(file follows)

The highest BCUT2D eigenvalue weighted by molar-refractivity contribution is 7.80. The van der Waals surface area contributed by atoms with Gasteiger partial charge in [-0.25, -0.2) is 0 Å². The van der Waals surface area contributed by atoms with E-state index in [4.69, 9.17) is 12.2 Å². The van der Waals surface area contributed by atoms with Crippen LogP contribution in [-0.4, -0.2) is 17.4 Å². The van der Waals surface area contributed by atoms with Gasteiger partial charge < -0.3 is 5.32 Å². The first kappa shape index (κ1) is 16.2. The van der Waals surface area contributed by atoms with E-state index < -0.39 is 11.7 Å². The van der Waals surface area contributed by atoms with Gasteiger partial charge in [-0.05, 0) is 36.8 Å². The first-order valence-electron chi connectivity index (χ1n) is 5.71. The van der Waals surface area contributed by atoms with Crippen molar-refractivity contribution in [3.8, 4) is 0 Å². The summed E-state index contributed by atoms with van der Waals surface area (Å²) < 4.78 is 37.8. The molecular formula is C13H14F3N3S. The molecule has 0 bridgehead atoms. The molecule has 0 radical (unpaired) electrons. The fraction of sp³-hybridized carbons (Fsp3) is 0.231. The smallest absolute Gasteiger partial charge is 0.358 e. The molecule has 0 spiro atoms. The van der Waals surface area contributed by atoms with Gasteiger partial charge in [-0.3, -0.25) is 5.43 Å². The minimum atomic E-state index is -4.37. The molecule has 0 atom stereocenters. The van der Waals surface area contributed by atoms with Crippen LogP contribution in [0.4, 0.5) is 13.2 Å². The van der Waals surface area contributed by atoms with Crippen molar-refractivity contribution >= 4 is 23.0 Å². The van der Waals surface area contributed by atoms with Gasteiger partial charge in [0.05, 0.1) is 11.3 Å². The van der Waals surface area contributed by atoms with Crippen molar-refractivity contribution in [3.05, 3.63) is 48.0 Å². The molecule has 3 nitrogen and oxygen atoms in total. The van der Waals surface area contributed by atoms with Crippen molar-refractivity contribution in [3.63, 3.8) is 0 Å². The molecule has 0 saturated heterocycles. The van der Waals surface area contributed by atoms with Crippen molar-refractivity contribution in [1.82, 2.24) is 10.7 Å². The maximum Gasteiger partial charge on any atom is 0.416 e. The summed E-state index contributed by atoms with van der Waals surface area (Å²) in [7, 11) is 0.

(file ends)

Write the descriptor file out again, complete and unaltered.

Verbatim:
The highest BCUT2D eigenvalue weighted by molar-refractivity contribution is 7.80. The van der Waals surface area contributed by atoms with Gasteiger partial charge in [-0.25, -0.2) is 0 Å². The van der Waals surface area contributed by atoms with E-state index in [4.69, 9.17) is 12.2 Å². The van der Waals surface area contributed by atoms with Crippen LogP contribution in [-0.4, -0.2) is 17.4 Å². The van der Waals surface area contributed by atoms with Gasteiger partial charge < -0.3 is 5.32 Å². The first kappa shape index (κ1) is 16.2. The van der Waals surface area contributed by atoms with E-state index < -0.39 is 11.7 Å². The van der Waals surface area contributed by atoms with Gasteiger partial charge in [-0.05, 0) is 36.8 Å². The first-order valence-electron chi connectivity index (χ1n) is 5.71. The van der Waals surface area contributed by atoms with Crippen molar-refractivity contribution in [3.8, 4) is 0 Å². The summed E-state index contributed by atoms with van der Waals surface area (Å²) < 4.78 is 37.8. The molecular formula is C13H14F3N3S. The molecule has 0 bridgehead atoms. The molecule has 0 radical (unpaired) electrons. The fraction of sp³-hybridized carbons (Fsp3) is 0.231. The smallest absolute Gasteiger partial charge is 0.358 e. The molecule has 0 spiro atoms. The van der Waals surface area contributed by atoms with Gasteiger partial charge in [-0.3, -0.25) is 5.43 Å². The minimum atomic E-state index is -4.37. The molecule has 0 atom stereocenters. The van der Waals surface area contributed by atoms with Crippen LogP contribution in [0.4, 0.5) is 13.2 Å². The van der Waals surface area contributed by atoms with Crippen molar-refractivity contribution >= 4 is 23.0 Å². The van der Waals surface area contributed by atoms with Gasteiger partial charge in [0.05, 0.1) is 11.3 Å². The van der Waals surface area contributed by atoms with Crippen molar-refractivity contribution in [3.05, 3.63) is 48.0 Å². The molecule has 3 nitrogen and oxygen atoms in total. The van der Waals surface area contributed by atoms with Crippen molar-refractivity contribution in [3.63, 3.8) is 0 Å². The molecule has 0 saturated heterocycles. The van der Waals surface area contributed by atoms with Crippen molar-refractivity contribution in [1.82, 2.24) is 10.7 Å². The maximum Gasteiger partial charge on any atom is 0.416 e. The summed E-state index contributed by atoms with van der Waals surface area (Å²) in [7, 11) is 0.